All the complaints about the ticketing didn't stop the grounds being full. But, as Steve Menary explains, that doesn't mean people were wrong to be angry at a system in need of reform

 Saudi Arabia’s opening group match against Tunisia on June 14 summed up the World Cup ticket paradox. There were a few empty seats before kick-off, but not enough to argue with an announcement that the most obscure first-round game had filled one of the biggest grounds, Munich’s impressive new 66,000-seat Allianz Arena.

Nowhere was Germany’s enthusiasm for hosting the finals more evident than at that match. Crammed into stifling trains from Munich’s Hauptbahnhof station to the Arena, forced to endure Christian evangelists offering free DVDs combining football and Jesus, were thousands of fans happy just to go to a game, any game, at the 2006 finals – and most were not Saudi or Tunisian but German.

Selling out this game was achieved partly through part of the ticketing system known as the “conditional programme”. Unlike the 1998 finals, when England fans brought the French phone system to a standstill in their quest to see matches, tickets for 2006 were available in phases over the internet with fans forced to sign up with a particular credit card company before applying. This policy and the large tranches of tickets reserved for sponsors in the executive boxes grated with fans of well supported nations such as England. Despite only eight per cent of a stadium’s capacity being officially reserved for each team’s fans, England supporters filled grounds en masse.

The match against Trinidad & Tobago in Nuremberg was at the smallest stadium, the 41,000-seat Frankenstadion, and touts offered tickets on match day for €500 (£350) – including some pathetic looking fakes. Fans’ solutions ranged from buying tickets from the Trinidad & Tobago Football Federation to the conditional programme, which just days before the game allocated unwanted sponsors’ tickets to a few lucky England supporters. The various ticket phases had culminated with a free-for-all that allowed fans to buy tickets directly via the FIFA website and the conditional programme offered a form of insurance. Conditional buyers had to use that credit card again to stump up €400 (£276) for a maximum of four tickets for games that, according to the website, were sold out. If the tickets returned by sponsors were less than the maximum single price of €100 (£69), then the fans were refunded the balance. For example, someone paying €400 (£276) for four conditional tickets who was subsequently awarded four €40 (£28) tickets should get a €240 (£166) refund.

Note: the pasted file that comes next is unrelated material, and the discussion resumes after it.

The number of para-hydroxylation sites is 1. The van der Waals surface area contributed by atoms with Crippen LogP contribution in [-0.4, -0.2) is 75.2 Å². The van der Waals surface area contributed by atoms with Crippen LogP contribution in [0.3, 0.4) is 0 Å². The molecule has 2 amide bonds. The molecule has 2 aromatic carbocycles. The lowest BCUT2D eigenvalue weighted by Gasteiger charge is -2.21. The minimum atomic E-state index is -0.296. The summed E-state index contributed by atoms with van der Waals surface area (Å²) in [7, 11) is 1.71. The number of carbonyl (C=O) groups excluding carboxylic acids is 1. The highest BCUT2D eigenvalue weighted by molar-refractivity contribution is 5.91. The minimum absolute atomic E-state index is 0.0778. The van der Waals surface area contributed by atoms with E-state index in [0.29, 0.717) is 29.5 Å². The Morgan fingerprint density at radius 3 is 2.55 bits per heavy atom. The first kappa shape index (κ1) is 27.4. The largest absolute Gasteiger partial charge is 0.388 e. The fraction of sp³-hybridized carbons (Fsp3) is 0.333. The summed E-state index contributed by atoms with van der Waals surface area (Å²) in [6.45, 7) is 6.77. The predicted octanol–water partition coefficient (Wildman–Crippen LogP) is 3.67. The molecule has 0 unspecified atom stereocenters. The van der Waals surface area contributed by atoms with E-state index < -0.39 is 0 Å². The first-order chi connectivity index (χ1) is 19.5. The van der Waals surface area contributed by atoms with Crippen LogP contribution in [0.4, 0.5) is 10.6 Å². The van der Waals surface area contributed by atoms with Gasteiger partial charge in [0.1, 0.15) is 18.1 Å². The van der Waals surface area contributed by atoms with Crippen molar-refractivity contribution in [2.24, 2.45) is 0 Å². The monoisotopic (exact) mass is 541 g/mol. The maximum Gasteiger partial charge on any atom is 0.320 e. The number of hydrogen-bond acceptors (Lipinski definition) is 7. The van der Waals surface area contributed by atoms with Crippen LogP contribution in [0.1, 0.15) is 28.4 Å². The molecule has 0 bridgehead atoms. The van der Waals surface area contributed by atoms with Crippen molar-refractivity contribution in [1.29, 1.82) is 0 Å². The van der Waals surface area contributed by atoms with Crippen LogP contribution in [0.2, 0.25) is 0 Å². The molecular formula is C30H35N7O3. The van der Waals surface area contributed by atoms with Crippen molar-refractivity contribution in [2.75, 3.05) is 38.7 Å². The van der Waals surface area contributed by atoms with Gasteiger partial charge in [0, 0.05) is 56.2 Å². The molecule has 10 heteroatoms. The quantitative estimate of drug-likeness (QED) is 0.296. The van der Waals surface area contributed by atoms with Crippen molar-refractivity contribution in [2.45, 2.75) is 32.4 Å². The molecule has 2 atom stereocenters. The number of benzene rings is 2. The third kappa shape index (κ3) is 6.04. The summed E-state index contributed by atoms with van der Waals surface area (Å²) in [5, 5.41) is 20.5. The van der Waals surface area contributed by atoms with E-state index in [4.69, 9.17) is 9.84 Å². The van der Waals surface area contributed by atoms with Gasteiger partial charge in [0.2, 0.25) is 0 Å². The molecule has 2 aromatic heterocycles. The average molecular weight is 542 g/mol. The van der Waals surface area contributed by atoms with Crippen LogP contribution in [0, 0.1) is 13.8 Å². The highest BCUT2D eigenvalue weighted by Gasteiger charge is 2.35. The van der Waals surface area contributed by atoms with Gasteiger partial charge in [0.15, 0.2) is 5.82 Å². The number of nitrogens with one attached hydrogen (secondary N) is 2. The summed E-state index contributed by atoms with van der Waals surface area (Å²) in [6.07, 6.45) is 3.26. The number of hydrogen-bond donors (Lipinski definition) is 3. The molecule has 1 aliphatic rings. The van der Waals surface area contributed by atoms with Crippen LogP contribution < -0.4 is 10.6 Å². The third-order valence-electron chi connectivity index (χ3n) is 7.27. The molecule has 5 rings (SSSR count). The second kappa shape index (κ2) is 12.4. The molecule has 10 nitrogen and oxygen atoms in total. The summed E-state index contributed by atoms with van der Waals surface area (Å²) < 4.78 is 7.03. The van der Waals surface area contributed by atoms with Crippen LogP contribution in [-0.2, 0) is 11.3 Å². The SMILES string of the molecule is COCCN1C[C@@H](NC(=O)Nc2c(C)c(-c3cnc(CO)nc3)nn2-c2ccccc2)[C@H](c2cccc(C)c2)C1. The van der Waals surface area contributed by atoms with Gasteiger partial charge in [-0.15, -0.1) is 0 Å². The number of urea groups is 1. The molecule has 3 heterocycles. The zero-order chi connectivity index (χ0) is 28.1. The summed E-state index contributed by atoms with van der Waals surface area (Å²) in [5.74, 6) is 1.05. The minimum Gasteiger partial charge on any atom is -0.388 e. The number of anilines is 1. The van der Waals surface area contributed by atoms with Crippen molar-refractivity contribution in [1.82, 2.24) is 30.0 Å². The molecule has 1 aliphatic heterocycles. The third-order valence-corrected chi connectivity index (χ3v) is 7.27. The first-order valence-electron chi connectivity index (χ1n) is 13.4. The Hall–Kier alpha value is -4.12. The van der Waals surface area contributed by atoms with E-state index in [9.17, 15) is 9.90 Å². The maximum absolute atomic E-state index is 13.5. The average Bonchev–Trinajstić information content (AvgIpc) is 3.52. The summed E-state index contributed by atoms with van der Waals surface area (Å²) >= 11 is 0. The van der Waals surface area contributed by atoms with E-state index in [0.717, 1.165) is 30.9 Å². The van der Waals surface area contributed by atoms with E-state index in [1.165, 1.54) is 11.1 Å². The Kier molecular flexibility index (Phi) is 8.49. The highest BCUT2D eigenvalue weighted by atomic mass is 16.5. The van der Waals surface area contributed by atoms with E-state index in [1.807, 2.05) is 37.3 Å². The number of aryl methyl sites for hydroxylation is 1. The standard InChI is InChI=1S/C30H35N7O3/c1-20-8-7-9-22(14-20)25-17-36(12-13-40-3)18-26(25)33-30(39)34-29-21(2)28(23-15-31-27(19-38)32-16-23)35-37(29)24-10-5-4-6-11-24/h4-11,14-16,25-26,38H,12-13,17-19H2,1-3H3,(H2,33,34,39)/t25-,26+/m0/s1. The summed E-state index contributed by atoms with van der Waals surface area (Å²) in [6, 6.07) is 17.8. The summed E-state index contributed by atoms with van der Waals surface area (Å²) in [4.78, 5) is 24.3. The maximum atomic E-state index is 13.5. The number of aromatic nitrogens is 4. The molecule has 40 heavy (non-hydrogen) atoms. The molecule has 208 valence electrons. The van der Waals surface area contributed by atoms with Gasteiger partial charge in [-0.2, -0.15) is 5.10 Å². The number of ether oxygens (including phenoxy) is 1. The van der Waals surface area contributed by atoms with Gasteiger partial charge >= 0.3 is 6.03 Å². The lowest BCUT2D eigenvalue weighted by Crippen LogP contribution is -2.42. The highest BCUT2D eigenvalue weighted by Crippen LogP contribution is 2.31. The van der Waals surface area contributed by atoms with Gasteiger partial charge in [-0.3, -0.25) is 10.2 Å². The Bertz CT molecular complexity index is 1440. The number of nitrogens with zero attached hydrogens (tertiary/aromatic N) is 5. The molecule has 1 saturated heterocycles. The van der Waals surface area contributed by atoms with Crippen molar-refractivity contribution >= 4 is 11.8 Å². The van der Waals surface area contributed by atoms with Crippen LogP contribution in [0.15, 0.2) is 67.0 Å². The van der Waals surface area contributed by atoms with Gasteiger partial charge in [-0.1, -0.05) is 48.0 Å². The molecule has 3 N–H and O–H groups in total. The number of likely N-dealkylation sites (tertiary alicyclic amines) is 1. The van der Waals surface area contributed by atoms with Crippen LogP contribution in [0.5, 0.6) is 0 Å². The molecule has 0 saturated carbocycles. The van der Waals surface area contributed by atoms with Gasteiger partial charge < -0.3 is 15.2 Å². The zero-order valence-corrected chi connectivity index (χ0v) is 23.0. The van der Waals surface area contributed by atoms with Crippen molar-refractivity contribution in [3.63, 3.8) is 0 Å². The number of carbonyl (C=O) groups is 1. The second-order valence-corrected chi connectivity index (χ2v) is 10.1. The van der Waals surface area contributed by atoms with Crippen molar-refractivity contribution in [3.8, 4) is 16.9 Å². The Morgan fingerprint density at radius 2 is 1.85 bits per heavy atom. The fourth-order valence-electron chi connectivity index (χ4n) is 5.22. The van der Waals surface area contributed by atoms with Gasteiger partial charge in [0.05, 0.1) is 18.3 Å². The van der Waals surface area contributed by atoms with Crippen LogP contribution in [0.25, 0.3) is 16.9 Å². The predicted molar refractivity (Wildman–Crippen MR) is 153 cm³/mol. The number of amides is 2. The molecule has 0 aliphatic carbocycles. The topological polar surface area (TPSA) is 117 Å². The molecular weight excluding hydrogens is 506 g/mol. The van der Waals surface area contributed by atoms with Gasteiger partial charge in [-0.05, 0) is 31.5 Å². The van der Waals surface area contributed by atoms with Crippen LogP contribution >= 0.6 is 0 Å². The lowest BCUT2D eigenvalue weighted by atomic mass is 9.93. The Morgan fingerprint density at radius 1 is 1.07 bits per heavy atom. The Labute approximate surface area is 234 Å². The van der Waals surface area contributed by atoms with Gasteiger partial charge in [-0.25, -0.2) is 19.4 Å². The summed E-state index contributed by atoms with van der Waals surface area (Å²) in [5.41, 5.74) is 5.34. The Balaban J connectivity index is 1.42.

Most website visits suggested the entire tournament was sold out and finding tickets available on the website was pure luck. When, one Sunday just weeks before kick-off, swathes of tickets were made available for three quarters of the group games, most of the last 16 matches, all four quarter-finals and a semi-final, the conditional programme seemed like unnecessary insurance. Unfortunately, cancelling it proved impossible until all the tickets on the site were sold out. Only then did the website respond.

That is partly an IT issue but also symptomatic of FIFA’s policy towards fans keen to watch any World Cup finals game. FIFA ignored requests to explain their ticketing policy but Sepp Blatter admitted to the Observer that the issue was an “ongoing problem”. Ticketing was outsourced in Germany – a decision Blatter conveniently blamed on the hosts, saying: “This was a system which was brought up by the German organising committee. FIFA will handle the ticketing itself for the 2010 World Cup to avoid all the criticism we have received here.”

The problem with the ticketing lays not so much with the system, which allowed thousands of German fans to take up eagerly seats left unsold just days before kick-off and fill the grounds, but with FIFA’s insistence on always protecting their sponsors. Why do fans signing up to the conditional programme have to essentially loan €400 (£276) to FIFA for months on end? Who gets interest on this money as its sits in a bank account?

Ticket prices were as low as €35 (£24) for the 2006 finals, but at the heart of FIFA’s ticketing policy is a tenet that fans must always underwrite bloated corporate sponsors. Blatter insists that in South Africa in 2010 more tickets will go to fans, but simple maths suggests that if sponsors get a smaller percentage of tickets, then ordinary spectators will have to pay more or FIFA will make less money – and Blatter will never allow that to happen.

From WSC 234 August 2006. What was happening this month

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